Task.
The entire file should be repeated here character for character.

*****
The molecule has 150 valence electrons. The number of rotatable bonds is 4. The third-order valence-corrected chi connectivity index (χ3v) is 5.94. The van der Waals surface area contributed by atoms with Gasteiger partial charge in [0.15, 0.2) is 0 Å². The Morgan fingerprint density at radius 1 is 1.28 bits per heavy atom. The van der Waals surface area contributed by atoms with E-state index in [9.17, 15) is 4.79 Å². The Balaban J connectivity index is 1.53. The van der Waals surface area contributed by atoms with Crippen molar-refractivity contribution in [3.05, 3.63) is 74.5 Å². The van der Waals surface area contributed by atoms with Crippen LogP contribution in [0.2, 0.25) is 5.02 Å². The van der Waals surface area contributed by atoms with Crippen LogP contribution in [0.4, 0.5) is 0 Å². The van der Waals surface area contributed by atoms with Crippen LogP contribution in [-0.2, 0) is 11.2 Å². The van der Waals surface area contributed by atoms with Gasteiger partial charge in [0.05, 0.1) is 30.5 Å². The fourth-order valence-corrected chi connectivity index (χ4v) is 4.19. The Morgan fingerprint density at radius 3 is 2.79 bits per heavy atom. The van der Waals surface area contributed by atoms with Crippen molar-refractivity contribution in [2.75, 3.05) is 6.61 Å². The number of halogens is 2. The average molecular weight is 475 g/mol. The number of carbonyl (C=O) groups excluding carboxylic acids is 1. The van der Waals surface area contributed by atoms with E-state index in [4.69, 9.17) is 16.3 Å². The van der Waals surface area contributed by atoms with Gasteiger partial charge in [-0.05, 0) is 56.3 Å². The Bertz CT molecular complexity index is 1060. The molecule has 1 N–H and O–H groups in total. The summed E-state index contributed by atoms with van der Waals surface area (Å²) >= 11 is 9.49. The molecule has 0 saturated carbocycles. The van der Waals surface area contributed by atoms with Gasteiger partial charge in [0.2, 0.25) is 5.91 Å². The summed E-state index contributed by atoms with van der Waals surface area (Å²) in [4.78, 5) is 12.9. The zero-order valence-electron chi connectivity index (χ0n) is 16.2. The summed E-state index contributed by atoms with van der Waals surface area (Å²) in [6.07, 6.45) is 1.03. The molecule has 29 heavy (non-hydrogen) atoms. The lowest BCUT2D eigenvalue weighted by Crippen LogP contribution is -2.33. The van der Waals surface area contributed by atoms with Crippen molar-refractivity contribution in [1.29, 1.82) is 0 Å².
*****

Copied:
The molecule has 150 valence electrons. The number of rotatable bonds is 4. The third-order valence-corrected chi connectivity index (χ3v) is 5.94. The van der Waals surface area contributed by atoms with Gasteiger partial charge in [0.15, 0.2) is 0 Å². The Morgan fingerprint density at radius 1 is 1.28 bits per heavy atom. The van der Waals surface area contributed by atoms with E-state index in [9.17, 15) is 4.79 Å². The Balaban J connectivity index is 1.53. The van der Waals surface area contributed by atoms with Crippen molar-refractivity contribution in [3.05, 3.63) is 74.5 Å². The van der Waals surface area contributed by atoms with Crippen LogP contribution in [0.2, 0.25) is 5.02 Å². The van der Waals surface area contributed by atoms with Crippen LogP contribution in [0.4, 0.5) is 0 Å². The van der Waals surface area contributed by atoms with Crippen LogP contribution in [-0.2, 0) is 11.2 Å². The van der Waals surface area contributed by atoms with Gasteiger partial charge in [0.05, 0.1) is 30.5 Å². The fourth-order valence-corrected chi connectivity index (χ4v) is 4.19. The Morgan fingerprint density at radius 3 is 2.79 bits per heavy atom. The van der Waals surface area contributed by atoms with Crippen molar-refractivity contribution in [2.75, 3.05) is 6.61 Å². The number of halogens is 2. The average molecular weight is 475 g/mol. The number of carbonyl (C=O) groups excluding carboxylic acids is 1. The van der Waals surface area contributed by atoms with E-state index in [4.69, 9.17) is 16.3 Å². The van der Waals surface area contributed by atoms with Gasteiger partial charge in [-0.05, 0) is 56.3 Å². The Bertz CT molecular complexity index is 1060. The molecule has 1 N–H and O–H groups in total. The summed E-state index contributed by atoms with van der Waals surface area (Å²) >= 11 is 9.49. The molecule has 0 saturated carbocycles. The van der Waals surface area contributed by atoms with Gasteiger partial charge in [0.2, 0.25) is 5.91 Å². The summed E-state index contributed by atoms with van der Waals surface area (Å²) in [4.78, 5) is 12.9. The zero-order valence-electron chi connectivity index (χ0n) is 16.2. The summed E-state index contributed by atoms with van der Waals surface area (Å²) in [6.07, 6.45) is 1.03. The molecule has 29 heavy (non-hydrogen) atoms. The lowest BCUT2D eigenvalue weighted by Crippen LogP contribution is -2.33. The van der Waals surface area contributed by atoms with Crippen molar-refractivity contribution in [1.29, 1.82) is 0 Å².